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Met Opera Suspends Conductor After Three Men Accuse Him of Sexual Abuse

James Levine
James Levine

The prestigious opera house has canceled James Levine's upcoming engagements in light of the allegations.


A famous composer has been suspended after accusations of sexual abuse.

The Metropolitan Opera announced Saturday that it was investigating charges of sexual misconduct against James Levine. On Sunday, Peter Gelb, the Met's general manager, suspended the conductor and canceled his upcoming engagements after three men came forward with allegations that stretch back to 1968, reports the New York Times.

The investigation, to be conducted by a law firm, was first spurred by recent media inquiries regarding a 2016 police report, in which Ashok Pai accused Levine of sexual abuse around 30 years ago. The accuser was a teenager when the alleged abuse began.

Another accuser, Chris Brown, said Levine masturbated him in 1968 at the Meadow Brook School of Music, when Brown was 17 and Levine was a 25-year-old faculty member in the summer program. And James Lestock claimed he endured a similar experience at Meadow Brook that summer when he was a 17-year-old cello student.

"While we await the results of the investigation, based on these news reports the Met has made the decision to act now," Gelb told the Times. "This is a tragedy for anyone whose life has been affected."

The Met, one of the world's most prestigious opera houses, claimed it knew of the report last year, but that Levine denied the allegations at the time.

In the report, filed in the Lake Forest, Ill., police department, Pai claimed Levine, 74, held his hand in an "incredibly sensual way" when he was 15 and the conductor was in his early 40s. They had met at the Ravinia Festival, a summer music event, where Levine was music director from 1973 to 1993.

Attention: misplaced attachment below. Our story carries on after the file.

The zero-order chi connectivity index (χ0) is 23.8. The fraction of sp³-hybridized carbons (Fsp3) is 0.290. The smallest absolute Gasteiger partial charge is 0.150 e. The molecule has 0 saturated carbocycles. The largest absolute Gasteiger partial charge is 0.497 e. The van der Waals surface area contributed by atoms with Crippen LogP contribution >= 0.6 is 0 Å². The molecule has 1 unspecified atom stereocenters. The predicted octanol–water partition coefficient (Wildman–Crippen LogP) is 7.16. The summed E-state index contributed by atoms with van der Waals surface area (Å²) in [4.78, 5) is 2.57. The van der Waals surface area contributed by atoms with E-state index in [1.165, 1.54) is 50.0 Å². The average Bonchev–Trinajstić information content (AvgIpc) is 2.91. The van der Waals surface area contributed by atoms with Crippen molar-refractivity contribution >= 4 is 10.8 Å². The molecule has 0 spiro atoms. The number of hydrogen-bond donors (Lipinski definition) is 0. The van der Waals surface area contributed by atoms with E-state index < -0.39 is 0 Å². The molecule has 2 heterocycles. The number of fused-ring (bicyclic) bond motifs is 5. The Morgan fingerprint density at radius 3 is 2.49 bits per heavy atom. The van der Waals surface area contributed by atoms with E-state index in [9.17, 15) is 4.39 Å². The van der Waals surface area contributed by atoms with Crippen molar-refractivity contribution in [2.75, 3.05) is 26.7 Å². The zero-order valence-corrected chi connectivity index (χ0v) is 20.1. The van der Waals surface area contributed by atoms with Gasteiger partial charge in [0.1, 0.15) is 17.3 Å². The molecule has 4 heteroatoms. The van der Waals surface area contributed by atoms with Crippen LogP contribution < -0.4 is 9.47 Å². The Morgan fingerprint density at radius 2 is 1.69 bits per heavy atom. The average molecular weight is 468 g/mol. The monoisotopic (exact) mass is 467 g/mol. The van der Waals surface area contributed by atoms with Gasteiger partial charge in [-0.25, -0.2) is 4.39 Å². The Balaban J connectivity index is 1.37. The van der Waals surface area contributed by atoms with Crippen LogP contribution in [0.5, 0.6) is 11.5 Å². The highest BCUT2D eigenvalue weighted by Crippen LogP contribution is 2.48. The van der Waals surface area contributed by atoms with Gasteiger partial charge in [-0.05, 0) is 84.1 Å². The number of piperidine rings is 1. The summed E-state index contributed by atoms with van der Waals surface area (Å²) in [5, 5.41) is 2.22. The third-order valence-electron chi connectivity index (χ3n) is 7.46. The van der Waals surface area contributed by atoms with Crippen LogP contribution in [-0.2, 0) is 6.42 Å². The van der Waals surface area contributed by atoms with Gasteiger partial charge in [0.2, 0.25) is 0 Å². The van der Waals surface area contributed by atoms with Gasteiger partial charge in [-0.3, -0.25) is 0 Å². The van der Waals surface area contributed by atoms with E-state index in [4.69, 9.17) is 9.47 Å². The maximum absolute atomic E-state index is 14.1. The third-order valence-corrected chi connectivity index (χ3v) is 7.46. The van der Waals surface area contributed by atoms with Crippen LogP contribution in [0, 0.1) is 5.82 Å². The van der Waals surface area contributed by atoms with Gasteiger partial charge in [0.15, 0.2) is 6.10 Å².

Pai, who loved music and aspired to one day be a conductor, claimed Levine told him he wanted "to see if you can be raised special like me."

The next summer, Pai said he would meet Levine at the Deer Path Inn near the festival. Levine allegedly touched his penis while the pair were naked in bed, beginning years of sexual abuse.

"I would get there and the lights are off, and he would say to me after I came in and after a hug 'take your clothes off,'" Pai wrote in the police statement.

"On various occasions he would ask me how I touched myself and then he would touch me the way I touched myself," he added. "I was never able to be aroused by this. But then he would masturbate himself at his bed or in the bathroom."

"This pattern repeated itself hundreds of times," stated Pai, who claimed he recently realized these interactions impacted him in "a negative manner." The New York Times confirmed he had told a relative in 1993 of the alleged abuse.

Levine has a long history with the Met. Four decades ago, he became the opera house's music director, and has served as a composer there for more than 2,500 performances.

Rumors of sexual abuse have also dogged Levine for years -- and they were even mentioned in a 2001 book by Johanna Fiedler, a former press representative for the Met.

"Starting in the spring of 1979, these stories came to the surface at more or less regular intervals," Fielder wrote in Molto Agitato: The Mayhem Behind the Music at the Metropolitan Opera. "Each time, the Met press office would tirelessly point out the cyclical nature of the gossip and the complete lack of substance."

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Daniel Reynolds

Daniel Reynolds is the editor of social media for The Advocate. A native of New Jersey, he writes about entertainment, health, and politics.
Daniel Reynolds is the editor of social media for The Advocate. A native of New Jersey, he writes about entertainment, health, and politics.